There’s a thing a lot of writers do while writing long works. They deliberately stop in the middle of a chapter or a sentence. Before they get up from the keyboard or tuck the notebook into a drawer, they leave a half-finished thought on the page, a ragged edge that they can pick up and complete to begin their next day. It helps keep them moving forward, much as they will lead readers through the words. A writer is not constrained as tightly as her reader–she may certainly double back, skip ahead, or muddle about in the same spot for a while–but she is inevitably influenced by the fact that the reader will generally experience the work linearly, start to finish. She knows where most people will begin reading. She knows where most of them will finish. In the theatre, there is often an explicit warning on the program: “Latecomers will not be seated until a suitable break in the performance.”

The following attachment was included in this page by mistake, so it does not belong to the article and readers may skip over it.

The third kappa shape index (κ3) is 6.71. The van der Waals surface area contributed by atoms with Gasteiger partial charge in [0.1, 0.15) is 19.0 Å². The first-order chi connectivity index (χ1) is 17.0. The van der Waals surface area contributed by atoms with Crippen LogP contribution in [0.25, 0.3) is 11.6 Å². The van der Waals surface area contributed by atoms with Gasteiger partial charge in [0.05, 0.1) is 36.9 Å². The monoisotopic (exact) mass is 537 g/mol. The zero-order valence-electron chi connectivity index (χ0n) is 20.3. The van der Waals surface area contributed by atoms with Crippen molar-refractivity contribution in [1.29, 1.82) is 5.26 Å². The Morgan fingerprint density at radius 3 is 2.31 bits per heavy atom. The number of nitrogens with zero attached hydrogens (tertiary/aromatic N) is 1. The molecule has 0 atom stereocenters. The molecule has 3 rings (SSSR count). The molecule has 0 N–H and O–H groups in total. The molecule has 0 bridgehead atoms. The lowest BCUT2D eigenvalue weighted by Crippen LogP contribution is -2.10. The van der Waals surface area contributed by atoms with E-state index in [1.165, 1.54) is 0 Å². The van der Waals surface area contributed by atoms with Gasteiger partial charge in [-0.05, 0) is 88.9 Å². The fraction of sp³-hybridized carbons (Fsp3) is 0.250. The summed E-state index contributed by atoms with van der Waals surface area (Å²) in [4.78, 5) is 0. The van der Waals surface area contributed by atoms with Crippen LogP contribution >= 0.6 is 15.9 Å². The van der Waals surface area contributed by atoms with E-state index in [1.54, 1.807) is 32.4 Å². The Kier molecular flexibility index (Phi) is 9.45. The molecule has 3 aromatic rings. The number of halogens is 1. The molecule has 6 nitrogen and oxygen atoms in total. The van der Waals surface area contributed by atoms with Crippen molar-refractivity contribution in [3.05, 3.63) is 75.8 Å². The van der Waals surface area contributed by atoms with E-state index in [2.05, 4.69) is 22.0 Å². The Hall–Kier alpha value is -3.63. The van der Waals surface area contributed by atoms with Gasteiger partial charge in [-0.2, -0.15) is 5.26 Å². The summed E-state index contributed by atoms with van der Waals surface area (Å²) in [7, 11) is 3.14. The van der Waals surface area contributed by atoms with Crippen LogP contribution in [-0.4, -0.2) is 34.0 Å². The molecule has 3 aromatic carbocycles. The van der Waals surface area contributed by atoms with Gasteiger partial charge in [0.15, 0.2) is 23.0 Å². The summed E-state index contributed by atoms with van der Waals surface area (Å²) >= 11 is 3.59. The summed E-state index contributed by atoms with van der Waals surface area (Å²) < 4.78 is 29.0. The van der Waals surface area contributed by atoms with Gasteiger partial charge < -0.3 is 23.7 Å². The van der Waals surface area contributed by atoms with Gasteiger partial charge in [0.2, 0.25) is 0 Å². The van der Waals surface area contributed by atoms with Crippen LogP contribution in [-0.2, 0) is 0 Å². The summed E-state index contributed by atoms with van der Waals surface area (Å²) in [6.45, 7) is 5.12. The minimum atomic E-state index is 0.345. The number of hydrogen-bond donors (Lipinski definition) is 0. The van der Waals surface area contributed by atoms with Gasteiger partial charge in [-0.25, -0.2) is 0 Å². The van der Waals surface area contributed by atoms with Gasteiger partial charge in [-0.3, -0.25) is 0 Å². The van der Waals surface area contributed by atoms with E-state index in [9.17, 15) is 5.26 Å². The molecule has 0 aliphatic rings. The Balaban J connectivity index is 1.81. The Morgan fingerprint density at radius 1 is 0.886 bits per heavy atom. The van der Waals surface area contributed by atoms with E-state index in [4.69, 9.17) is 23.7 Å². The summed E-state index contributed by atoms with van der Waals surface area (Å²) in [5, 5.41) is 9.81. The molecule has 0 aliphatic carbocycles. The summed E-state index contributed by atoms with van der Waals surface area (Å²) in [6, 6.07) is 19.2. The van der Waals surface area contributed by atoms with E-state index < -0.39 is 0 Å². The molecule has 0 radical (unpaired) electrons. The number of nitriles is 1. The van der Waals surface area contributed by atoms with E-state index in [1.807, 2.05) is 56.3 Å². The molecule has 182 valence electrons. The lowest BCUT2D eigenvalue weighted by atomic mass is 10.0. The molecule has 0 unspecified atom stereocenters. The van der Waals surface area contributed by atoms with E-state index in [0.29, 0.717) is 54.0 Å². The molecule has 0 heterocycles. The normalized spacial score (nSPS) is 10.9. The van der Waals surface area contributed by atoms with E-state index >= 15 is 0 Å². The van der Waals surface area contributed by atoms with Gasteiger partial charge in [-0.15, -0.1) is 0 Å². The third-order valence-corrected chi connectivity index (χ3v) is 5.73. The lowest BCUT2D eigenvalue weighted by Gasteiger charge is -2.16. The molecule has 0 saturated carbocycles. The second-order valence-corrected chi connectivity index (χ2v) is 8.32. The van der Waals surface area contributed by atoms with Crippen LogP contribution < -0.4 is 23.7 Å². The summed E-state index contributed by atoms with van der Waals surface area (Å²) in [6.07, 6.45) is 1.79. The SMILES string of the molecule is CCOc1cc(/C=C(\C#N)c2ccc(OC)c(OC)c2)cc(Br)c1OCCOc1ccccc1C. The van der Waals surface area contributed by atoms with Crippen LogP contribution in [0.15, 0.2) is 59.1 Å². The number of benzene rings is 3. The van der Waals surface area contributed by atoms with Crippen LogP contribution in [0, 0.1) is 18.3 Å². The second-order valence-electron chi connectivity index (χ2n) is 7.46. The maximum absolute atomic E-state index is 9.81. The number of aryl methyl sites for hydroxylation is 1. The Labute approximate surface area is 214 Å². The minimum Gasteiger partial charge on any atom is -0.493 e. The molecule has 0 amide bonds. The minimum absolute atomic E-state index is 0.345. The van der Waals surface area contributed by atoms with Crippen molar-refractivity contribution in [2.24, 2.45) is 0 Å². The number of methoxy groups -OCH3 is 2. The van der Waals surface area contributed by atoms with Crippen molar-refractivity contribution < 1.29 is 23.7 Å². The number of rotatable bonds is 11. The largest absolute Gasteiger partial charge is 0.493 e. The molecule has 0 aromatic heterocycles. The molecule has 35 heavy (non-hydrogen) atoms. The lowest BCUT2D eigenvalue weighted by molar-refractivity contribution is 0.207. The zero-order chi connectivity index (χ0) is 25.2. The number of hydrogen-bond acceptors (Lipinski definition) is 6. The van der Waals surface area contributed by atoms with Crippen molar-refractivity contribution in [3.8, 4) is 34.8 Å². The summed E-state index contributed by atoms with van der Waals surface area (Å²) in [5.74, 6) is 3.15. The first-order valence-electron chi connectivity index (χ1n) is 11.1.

A friend once accidentally snuck into a ticketed gallery exhibition without a ticket. (In her defense, wine and great art were both involved.) As it happened, she entered the gallery from the “wrong end” of the carefully arranged exhibition and wandered upstream like a tipsy salmon before discovering her mistake. Despite seeing it backwards, she loved the work.
Visual artists don’t have the luxurious limitation of knowing where viewers will enter or exit their work.
That pleases me. There’s something egalitarian about it. Viewers can come to a work from any direction. There’s something demanding about it. No matter how viewers arrive, the artist’s mission is to get their attention and do something with it.